top of page

What is it and How does it Work?

(applies to Kickstarter and Indiegogo)

September 2021   Argyro Graphy

A family member or friend asks you to support their Kickstarter/Indiegogo campaign. Your eyes widen, and you start searching for an escape route, wondering how much will this cost you, and feeling like a deer caught in the headlights of a car. What do you do?


First of all, what on earth does supporting a Kickstarter even mean?

In simple terms, you are supporting a project that you believe in and are helping to bring the project to life. It's a platform used to collect funds to help pay for the high cost to produce something. 


In the publishing space the most expensive costs in creating a fully illustrated children's book are the illustrations, covers, and printing (let's face it paper shortages and increased printing costs are making it harder for authors to profit) Some illustrations for a single children's book can run anywhere from a few thousand dollars upwards of $10k- Yup! you read right, thousands. Hence the reason authors turn to Kickstarter.  Well, that's easy enough right?


Not quite. There is a lot of 'behind-the-scenes' work and months of preparation that go into the creation and execution of a campaign. But, let me try to simplify things.


Let's start with terminology.

Project/Campaign: This is the item or service that the creator wants to bring to life, like a book.

Creator: Also referred to as the inventor, designer, author, artist,

Funding Goal: The amount of money it will take to bring the project to life. Campaigns are usually All-or-nothing: If the amount is not achieved by the set timeframe then nobody will be charged and the creator will not receive any funds.

Backer/Supporter: Kickstarter is not a store, as a backer you are supporting a creative process, helping to bring a project to life.

Rewards: Some call these pre-orders. Creators want backers to be part of this journey and offer 'levels/tiers' of rewards. Some are limited and only available in the campaign while others may offer extra products in the form of a bundle deal.

Pledge: The amount you contribute/pledge. You may choose a reward level (for example $20 for a book) or just a monetary amount. But it's always cool to get a version of the book, to see what you helped bring to life.

Funded: YAY! We did it, thanks to YOU! The goal has been reached. Once the campaign ends backers will be charged for their pledge - so you may change your selection up until that final day.

Project unsuccessful/not funded: The goal has not been reached. You are not charged and the creator does not receive any money either. (sigh)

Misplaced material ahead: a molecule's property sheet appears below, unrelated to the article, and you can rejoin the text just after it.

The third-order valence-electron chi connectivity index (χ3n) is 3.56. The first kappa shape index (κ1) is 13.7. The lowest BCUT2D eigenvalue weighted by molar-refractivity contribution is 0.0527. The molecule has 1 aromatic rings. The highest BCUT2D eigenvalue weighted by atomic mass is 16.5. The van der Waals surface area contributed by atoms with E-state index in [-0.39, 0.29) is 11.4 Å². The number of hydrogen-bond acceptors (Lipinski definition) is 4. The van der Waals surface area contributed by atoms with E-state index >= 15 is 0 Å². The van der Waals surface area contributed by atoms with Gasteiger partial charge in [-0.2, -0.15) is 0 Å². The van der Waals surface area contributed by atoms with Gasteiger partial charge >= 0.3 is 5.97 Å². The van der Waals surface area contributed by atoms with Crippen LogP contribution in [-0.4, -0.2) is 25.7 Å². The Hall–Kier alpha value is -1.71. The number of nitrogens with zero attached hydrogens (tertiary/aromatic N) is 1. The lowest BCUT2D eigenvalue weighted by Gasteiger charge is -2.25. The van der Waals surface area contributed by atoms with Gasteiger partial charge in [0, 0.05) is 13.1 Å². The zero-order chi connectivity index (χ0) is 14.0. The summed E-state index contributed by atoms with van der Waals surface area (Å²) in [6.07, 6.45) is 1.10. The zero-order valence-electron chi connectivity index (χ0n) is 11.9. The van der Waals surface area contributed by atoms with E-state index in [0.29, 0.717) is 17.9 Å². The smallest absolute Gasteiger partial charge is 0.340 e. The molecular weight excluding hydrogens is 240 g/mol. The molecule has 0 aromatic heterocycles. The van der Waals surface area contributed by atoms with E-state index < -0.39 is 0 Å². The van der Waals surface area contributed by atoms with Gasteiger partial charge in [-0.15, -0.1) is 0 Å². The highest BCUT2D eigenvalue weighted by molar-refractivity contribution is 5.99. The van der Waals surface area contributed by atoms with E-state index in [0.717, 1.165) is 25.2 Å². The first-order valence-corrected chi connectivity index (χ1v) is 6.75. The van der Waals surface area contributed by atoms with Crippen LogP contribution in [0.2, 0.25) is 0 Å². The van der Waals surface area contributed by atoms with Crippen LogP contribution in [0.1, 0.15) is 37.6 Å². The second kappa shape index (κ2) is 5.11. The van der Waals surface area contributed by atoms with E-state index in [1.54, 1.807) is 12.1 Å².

Stretch Goals: If the goal is reached before the deadline, additional perks are added. You will receive updates and given the opportunity to upgrade your pledge.


The Process

Pre-Launch: The first thing you want to do is to sign up to be notified when the project actually goes live so you don't miss any Early bird specials.

The first few days are crucial to building momentum.

Launch Day! Watch the video (if there is one) explaining the project, mission/story, and so on. Read the story; the reason or the why.

Click on the green button 'back this project' scroll through the rewards and select the one that appeals to you.

Fill in your information and you are done! (you are NOT charged at this stage) Don't want a reward but love the concept/project, then

Click on Pledge without reward and enter your dollar amount.

Many campaigns offer bulk/class sets of books, author visits and special perks at discounted rates for schools. Books can also be donated.

Share: Another way that you can help support the creator is to share the campaign; the more eyes on the project, the more likely it will get funded.

Updates/Delivery: Once the campaign ends and the platform collects the money, fees are deducted and the creator receives the funds within 10 days. The creator will then update each backer on the progress/production and an expected delivery time.


REMEMBER:  Both Kickstarter and Indiegogo are  "all-or-nothing" campaigns, meaning if the money is not raised by the deadline then the campaign ends without collecting any funds, and the creator decides if they want to continue with the project or abandon it.

Indiegogo also has a "flexible" option where the creator will get the amount raised whether the goal is reached or not.

Both platforms charge fees that are deducted from the amount payable to the creator and it takes about 10 days to receive the funds.

So there you have it, in a very large nutshell.

bottom of page